At Isometric we had a collective groan when Google decided to put .zip domains up for sale. Google Registry, announced eight new top-level domains (TLDs) which included .zip and .mov, creating a stir in the IT and cybersecurity sectors due to their obvious likeness to well-known and frequently used .zip and .mov file extensions.
TLDs are the letters that appear after the dot in a domain name (example.com, example.zip), have always acted as an identifier for the nature of the site you’re visiting. However, this function seems to be somewhat lost on many users, making Google’s attempt to symbolise speed with .zip domains seem a little laughable. On the other hand, many users are accustomed to recognising .zip as representing a compressed file, introducing a new layer of potential confusion.
In our world of cyber security, we’re often dealing with misdirection. Cybercriminals are fond of .zip files and have used them heavily in recent years in malicious email attachments. These files often kickstart a sequence known as an “attack chain”, where one bad file leads to another, all aimed at confusing users and deceiving security software.
The same tactics are applied to domain names, where criminals employ open redirects to mislead users into thinking their harmful URLs are links to trustworthy sites. The introduction of .zip domains only compounds the potential for confusion and deception, handing cybercriminals a new tool with seemingly no direct benefit for Google.
How it works
Consider this conundrum presented by security researcher Bobby Rauch in his article “The Dangers of Google’s .zip TLD”. He posed the question of which of these URLs would result in a malicious download:
The answer is the latter. The first opens a zip file, while the second takes you to the domain v1.27.1.zip which would trigger a harmful download. Would you have spotted this if you hadn’t been warned?
Even though URLs were already challenging to read, the addition of .zip domains only adds to the confusion. Despite Google’s positive contributions to computer security, this move is a notable misstep. As an MSP, we are baffled by this decision that adds no tangible value and opens doors for potential cybercrimes.
Or take the below example, a family member or even a work college may be sending you a legitimate file, but as they mentioned the filename in the email, some providers like Gmail automatically turn this into a URL.
This means if you click on the text “familyphotos.zip” in the email body, this could be directing you somewhere malicious unintentionally. As a hacker could purchase familyphotos.zip and host malicious content.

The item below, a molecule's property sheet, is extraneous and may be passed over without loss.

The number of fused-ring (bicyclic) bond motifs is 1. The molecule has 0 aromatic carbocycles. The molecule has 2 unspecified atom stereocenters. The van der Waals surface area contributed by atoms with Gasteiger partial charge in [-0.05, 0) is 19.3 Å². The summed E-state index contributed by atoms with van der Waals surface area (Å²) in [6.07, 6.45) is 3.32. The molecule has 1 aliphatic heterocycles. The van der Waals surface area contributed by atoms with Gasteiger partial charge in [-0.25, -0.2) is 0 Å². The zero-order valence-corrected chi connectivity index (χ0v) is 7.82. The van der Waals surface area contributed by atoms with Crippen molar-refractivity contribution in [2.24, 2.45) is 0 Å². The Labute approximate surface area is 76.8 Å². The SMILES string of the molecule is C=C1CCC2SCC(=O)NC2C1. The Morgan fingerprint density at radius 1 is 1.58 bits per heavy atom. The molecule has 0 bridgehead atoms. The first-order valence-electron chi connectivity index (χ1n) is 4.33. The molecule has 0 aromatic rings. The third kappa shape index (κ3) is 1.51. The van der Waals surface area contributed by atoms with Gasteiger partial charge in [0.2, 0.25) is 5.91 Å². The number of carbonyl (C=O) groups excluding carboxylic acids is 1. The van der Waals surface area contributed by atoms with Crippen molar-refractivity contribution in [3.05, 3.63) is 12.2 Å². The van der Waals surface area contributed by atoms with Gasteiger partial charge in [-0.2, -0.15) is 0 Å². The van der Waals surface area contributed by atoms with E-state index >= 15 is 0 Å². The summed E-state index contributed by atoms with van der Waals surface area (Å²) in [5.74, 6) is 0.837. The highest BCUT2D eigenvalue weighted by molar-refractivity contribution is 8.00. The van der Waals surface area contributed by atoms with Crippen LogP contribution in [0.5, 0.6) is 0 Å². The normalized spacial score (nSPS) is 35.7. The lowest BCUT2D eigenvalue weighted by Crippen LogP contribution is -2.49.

Currently, the threat from .zip domains remains small, with fewer than 4,000 registered at the time of writing. It remains to be seen whether cybercriminals will take advantage of these new domains or if they’ll ultimately be discarded.
The advent of .zip domains represents a confluence of digital realms—those of website domains and file extensions—that have, until now, remained distinct. This blend creates an opportunity for misuse, but it’s important to remember that while potential threats exist, the actual impact on the security landscape remains uncertain.
The introduction of these new TLDs doesn’t invalidate the foundational principles of good cybersecurity practice. As always, we advise vigilance when it comes to unfamiliar URLs, increased awareness of phishing tactics, and regular maintenance and updating of security software. Moreover, employee education remains crucial to bolster the first line of defence against these potential threats.
Ultimately, the effectiveness of these new TLDs for malicious purposes will depend on their adoption and use. If these domains are extensively used for legitimate purposes, they could become a prevalent part of the Internet landscape. Alternatively, if they’re predominantly used for nefarious ends, or if their utility is negated by widespread blocking, they might become a footnote in the history of the web.
Looking ahead, we are committed to navigating these new developments on behalf of our clients. We continue to monitor the evolving situation, ready to adapt our strategies as needed. This vigilant approach, coupled with our clients’ awareness and cooperation, will ensure we are all ready to face whatever challenges these new domains may present.
Google’s decision to introduce the .zip TLD might be seen as a misstep now, but it serves as a reminder that the world of cybersecurity is in constant flux. We’ll continue to respond to these changes swiftly and effectively, always prioritising the security and peace of mind of our clients. Because when it comes to cybersecurity, being proactive is always the best strategy.
Get in touch with us to ask about how you can mitigate the risk of .zip domains